What It Means To Be A Citizen Of Israel
What It Means To Be A Citizen Of Israel
Commentary by Sarah Ann Haves
that I will be a loyal citizen of the State of Israel as a Jewish and
democratic state.” These are the words that candidates for Israeli citizenship
will have to declare if the Israeli cabinet approves an amendment, on Sunday,
October 10, 2010, to the current Citizenship Law. The words “as a Jewish and
democratic state” are an addition to the traditional pledge.
that are eligible for the army will have to promise to defend the country. All
would-be citizens will have to agree to perform any civilian service asked of
Some Israeli analysts believe that the bill is pointed at Israeli Arabs. But,
considering that a majority of Palestinians want their future state to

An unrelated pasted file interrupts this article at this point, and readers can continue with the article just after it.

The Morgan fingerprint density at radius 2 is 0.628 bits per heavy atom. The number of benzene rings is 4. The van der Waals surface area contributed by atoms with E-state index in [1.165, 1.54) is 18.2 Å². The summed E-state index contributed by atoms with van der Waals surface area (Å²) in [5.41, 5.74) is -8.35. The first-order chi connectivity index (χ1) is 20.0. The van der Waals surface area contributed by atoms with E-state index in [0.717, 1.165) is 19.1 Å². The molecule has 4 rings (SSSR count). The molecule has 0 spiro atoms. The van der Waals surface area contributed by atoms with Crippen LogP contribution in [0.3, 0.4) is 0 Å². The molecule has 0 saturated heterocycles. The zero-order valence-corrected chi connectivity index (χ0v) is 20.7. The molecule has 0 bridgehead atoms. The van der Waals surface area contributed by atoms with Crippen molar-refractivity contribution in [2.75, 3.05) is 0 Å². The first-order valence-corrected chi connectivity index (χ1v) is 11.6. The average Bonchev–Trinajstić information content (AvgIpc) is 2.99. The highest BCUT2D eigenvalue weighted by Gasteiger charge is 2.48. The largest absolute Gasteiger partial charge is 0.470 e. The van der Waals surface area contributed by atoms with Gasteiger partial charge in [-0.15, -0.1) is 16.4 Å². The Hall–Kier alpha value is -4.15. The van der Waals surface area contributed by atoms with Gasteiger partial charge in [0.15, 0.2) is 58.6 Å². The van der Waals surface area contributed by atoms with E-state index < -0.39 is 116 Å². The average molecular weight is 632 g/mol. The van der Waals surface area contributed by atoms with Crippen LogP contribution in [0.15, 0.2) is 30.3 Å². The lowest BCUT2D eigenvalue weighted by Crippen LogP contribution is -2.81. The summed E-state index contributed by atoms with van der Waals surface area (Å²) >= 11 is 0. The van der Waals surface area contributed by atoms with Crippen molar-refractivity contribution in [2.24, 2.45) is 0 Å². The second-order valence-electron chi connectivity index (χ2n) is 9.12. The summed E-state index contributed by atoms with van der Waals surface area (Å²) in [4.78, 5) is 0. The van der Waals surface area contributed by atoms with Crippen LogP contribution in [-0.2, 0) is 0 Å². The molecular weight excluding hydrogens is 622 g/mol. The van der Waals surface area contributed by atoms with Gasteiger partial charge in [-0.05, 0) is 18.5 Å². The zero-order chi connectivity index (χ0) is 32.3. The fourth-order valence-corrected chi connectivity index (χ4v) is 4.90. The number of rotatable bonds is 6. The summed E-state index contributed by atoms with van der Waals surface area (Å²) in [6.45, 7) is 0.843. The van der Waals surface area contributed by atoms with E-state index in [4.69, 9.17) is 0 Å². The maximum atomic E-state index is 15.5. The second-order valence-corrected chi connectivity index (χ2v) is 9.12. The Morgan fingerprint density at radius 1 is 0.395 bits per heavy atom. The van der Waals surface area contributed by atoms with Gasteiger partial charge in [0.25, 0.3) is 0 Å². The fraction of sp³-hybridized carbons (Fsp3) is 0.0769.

encompass all of Israel and the
territories, the bill is also pointed at them. Any Palestinians that are allowed to live in Israel under a
final peace agreement will have to pledge their allegiance to the state of
Israel if the amendment is approved.
In a recent cabinet meeting, Israeli Prime Minister
Benjamin Netanyahu declared that the State of Israel is “a Jewish state but it is also a
democratic state. It is the national state of the Jewish People in the
sense that every Jew can come here, from anywhere in the world, and make his
home. The Jews have a state of their own,” proclaimed Netanyahu.